Statutory maternity pay for UK mothers is among the worst in Europe, according to an analysis by the TUC.
The trade union body says only Ireland and Slovakia have worse “decently paid” entitlements.
It defines decently paid as two-thirds of a woman’s salary or more than £840 a month.
The government said the UK’s maternity system was one of the most generous in the world and most mothers could take up to 39 weeks of guaranteed pay.
That was nearly three times the EU minimum requirement of 14 weeks, a statement said.
The TUC argues that statutory maternity pay should be at least as much as the minimum wage so mothers do not have to return to work prematurely.
“The UK is in the relegation zone when it comes to decently paid maternity leave,” said Frances O’Grady, general secretary of the TUC.
“Many European countries offer decent support to new mums, but lots of parents here are forced back to work early to pay the bills.”
The analysis is based on research by the Leave Network, an international group that analyses and researches leave policies.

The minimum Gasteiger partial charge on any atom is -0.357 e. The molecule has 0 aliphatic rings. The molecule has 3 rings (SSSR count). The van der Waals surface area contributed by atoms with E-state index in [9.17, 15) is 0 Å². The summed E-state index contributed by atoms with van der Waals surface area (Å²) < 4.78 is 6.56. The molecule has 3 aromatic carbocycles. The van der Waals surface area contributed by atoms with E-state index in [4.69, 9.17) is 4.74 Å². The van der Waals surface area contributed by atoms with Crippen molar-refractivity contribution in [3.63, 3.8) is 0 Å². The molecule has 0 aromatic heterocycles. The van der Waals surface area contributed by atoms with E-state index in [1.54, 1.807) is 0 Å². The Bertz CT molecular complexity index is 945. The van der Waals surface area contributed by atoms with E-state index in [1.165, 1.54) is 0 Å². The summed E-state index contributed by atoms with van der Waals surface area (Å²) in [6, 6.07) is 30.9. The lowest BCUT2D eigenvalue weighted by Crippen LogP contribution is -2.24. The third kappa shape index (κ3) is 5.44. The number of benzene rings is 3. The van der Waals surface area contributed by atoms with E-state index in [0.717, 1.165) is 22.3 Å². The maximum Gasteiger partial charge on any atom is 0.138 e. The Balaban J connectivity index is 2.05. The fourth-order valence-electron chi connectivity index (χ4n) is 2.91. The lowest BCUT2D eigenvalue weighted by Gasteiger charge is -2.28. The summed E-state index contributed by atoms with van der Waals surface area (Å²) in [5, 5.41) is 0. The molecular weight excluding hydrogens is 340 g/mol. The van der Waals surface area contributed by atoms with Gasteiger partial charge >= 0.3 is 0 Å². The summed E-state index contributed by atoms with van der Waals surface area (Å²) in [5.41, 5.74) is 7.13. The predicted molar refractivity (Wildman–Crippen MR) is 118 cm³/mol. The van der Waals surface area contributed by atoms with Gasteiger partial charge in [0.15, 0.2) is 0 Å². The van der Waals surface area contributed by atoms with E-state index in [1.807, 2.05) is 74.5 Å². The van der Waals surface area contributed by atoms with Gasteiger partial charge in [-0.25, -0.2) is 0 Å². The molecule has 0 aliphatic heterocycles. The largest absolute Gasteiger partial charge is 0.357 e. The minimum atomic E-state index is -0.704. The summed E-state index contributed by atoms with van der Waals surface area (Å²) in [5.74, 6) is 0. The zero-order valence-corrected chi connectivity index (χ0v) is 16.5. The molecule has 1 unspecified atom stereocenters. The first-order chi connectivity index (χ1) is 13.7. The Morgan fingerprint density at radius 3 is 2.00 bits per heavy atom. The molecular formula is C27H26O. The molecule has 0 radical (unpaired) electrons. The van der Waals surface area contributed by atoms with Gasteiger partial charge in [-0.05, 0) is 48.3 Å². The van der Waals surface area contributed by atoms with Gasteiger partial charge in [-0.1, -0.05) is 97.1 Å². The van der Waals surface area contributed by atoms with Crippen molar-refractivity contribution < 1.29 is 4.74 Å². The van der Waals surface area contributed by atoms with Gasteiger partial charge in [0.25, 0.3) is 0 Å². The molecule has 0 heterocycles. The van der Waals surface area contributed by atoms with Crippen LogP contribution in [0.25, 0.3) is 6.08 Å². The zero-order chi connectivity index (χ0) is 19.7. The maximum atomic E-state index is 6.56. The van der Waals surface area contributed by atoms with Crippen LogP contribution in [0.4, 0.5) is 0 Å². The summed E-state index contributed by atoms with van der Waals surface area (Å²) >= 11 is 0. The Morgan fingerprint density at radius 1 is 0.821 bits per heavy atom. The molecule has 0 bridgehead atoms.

What are your rights?
- Most employed mothers are entitled to 52 weeks’ maternity leave
- Statutory maternity pay for eligible women is usually paid at 90% of their weekly wage for the first six weeks, with the remaining 33 weeks at £139.58 a week or 90% of their weekly wage, whichever is lower
- Women who earn less than £112 a week are not eligible for statutory maternity pay, instead most can claim maternity allowance.
While some companies have more generous schemes, Ros Bragg, from the campaign group Maternity Action, said the “vast majority” of women in the UK received statutory maternity pay. Employers then claim this back from the government.
“The UK stands out as having a relatively long period of maternity leave but a relatively low amount of pay… it drops off very quickly,” she said.
“And the beginning of the maternity leave is exactly when it is most useful.”
The TUC also thinks shared parental leave should be more flexible – so parents can take their leave in smaller chunks, rather than all at once.
European league table of “decently paid” maternity leave
- UK comes 22nd out of 24
- Croatia comes top, with six months
- Poland, Hungary, Czech Republic are next, with more than four months
- Estonia, Italy, Spain, Belgium, Denmark, France, Malta, and Switzerland offer more than three months
- Slovakia and Ireland offer none